Number 2 Reason to Avoid Affiliate Marketing Programs: Unless you know all the people involved in the program, you may inadvertently be recommending low-quality products and services that reflect poorly on you. In my case, if a fellow coach, who has a track record for only recommending the best, recommends someone to me, I follow up on that recommendation and if it turns out well, I think even more highly of them. But if a colleague recommends a coach who disappoints, I think a little less of both of them and I make a mental note to ignore future recommendations.

For example: Last year, I signed up School of Coaching Mastery as an affiliate of a large coaching summit, because some good people were involved. I emailed my list to try out the free teleclasses and I tried out some of them, myself. With only one exception, I thought the teleclasses were just the usual cr*p. Several of my students mentioned being disappointed by them, as well. 

Here's something you need to know: once you decide to become a professional coach, you are ripe for the picking by untold numbers of coaches, consultants, marketers, webmasters, trainers and more, who know you're going to need products and services to build your business. There are a handful of folks who do extraordinary work...and there are thousands of me-too folks who want a piece of the action, even if they have nothing of real value to offer. Too often, telesummits are larded with the latter.

The telesummit in my example was well designed and they paid promptly. It was just enough money for me to consider doing it again, but it didn't pass my personal test for whether I should market something: Does it offer genuine value to my clients and potential clients? Or will it likely confuse them, waste their time, or talk them into buying services that aren't useful?

Number 3 Reason to Avoid Affiliate Marketing Programs: You may waste your own time and never get paid. Last year I was contacted by a coach I knew via social networking who pitched a product to me that she said would help my students. Normally, I would have ignored an email like that, but a student of mine had just ask me if something of that sort was available, so I checked it out. It was business-management software for coaches that included a coaching website. It looked pretty slick, so I agreed to talk to her about it.

Long story short: she offered me a free membership and what seemed like a great affiliate opportunity and it really looked like it would be helpful to my students. I spent six months promo-ing what I called a coaching-business-in-a-box to my mailing list. Quite a few people signed up, although a few of them told me they didn't like it, because it was too clunky and they could do the same tasks more easily without it. I eventually dropped it for the same reasons and...the company never paid me. I emailed the owners about it a couple of times and they never even replied to my emails! In my book that is: Really. Bad. Business. So now they're on my sh*t list and maybe, just maybe, I'm on someone else's list because I recommended them. I can say I'm sorry, but it might be too late.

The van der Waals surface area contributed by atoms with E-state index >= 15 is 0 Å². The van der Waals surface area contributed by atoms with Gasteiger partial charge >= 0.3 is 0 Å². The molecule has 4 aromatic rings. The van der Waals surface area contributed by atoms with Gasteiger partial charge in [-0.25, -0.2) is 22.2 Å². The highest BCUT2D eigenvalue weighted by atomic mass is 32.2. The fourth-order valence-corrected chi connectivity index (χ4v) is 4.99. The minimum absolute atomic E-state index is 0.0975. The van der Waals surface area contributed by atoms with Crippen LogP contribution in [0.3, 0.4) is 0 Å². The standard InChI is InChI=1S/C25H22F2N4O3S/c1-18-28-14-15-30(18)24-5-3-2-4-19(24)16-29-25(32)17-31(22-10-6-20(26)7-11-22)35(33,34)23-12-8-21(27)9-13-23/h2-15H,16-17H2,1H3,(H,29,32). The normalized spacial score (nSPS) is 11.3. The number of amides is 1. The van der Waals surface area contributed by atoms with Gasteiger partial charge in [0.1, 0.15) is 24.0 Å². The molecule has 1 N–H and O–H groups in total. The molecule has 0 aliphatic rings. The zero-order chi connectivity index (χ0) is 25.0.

So there you have 3 reasons to think twice before participating in affiliate marketing programs. Because they may be a disservice to your clients, or reflect poorly on you, or simply give you a lot of unpaid work to do.

It may surprise you (or maybe it won't) that School of Coaching Mastery has its own affiliate marketing program. Why?

Well here's an example: recently, a former member asked me if he could join my affiliate marketing program for Coach 100, because, as he said in his message to me, “Coach 100 was the best thing I ever did to get off to a fast start in my coaching business!” He knows me, knows the program and has seen the results and wants to share it. That's the kind of referral that works well for everyone involved and I'm happy to pay a fee to members who recommend us.

But here's the thing: you can make more money and experience more fulfillment by coaching your own clients. Recommend others based on value and supplement your coaching income by serving instead of leveraging a marketing scheme.

If you'd like to know more about Coach 100...

Download Your Free Coach 100 eBook

 

Topics: coaching business, School of Coaching Mastery, Coaches, Coach 100, coaching clients, webinar, testimonials, teleclass, Marketing for life coaches, marketing, internet

Life Coach Fail: Are You an Unpaid Helpaholic?

Posted by Julia Stewart

life coach fail

A good life coach can be everybody else's best friend and their own worst enemy if they don't know how to say NO at the right times. Why? Because people will naturally want your help and will eventually, accidentally even, suck you dry. (Imagine what would happen to Sookie Stackhouse if she didn't take a "Back off!" attitude towards most vampires.)

A dried-up grape = a raisin. A dried-up coach = useless.

But saying NO requires discipline, because it feels good to help. And it feels really good to help for free. And it's real easy to get clients when you're doing a great job of helping everybody for free. But it's unprofessional.

Charity is a beautiful thing under the right circumstances. Coaching isn't one of them.

Charitable coaching is unprofessional, because when you coach clients for free, or for too little, it undermines their potential. People play small when they don't have enough skin in the game. That's just how we're wired.

It feels challenging - scary even - to ask people to pay for coaching. But get paid you must, unless you're independently wealthy. So that's another reason why coaching for free is unprofessional.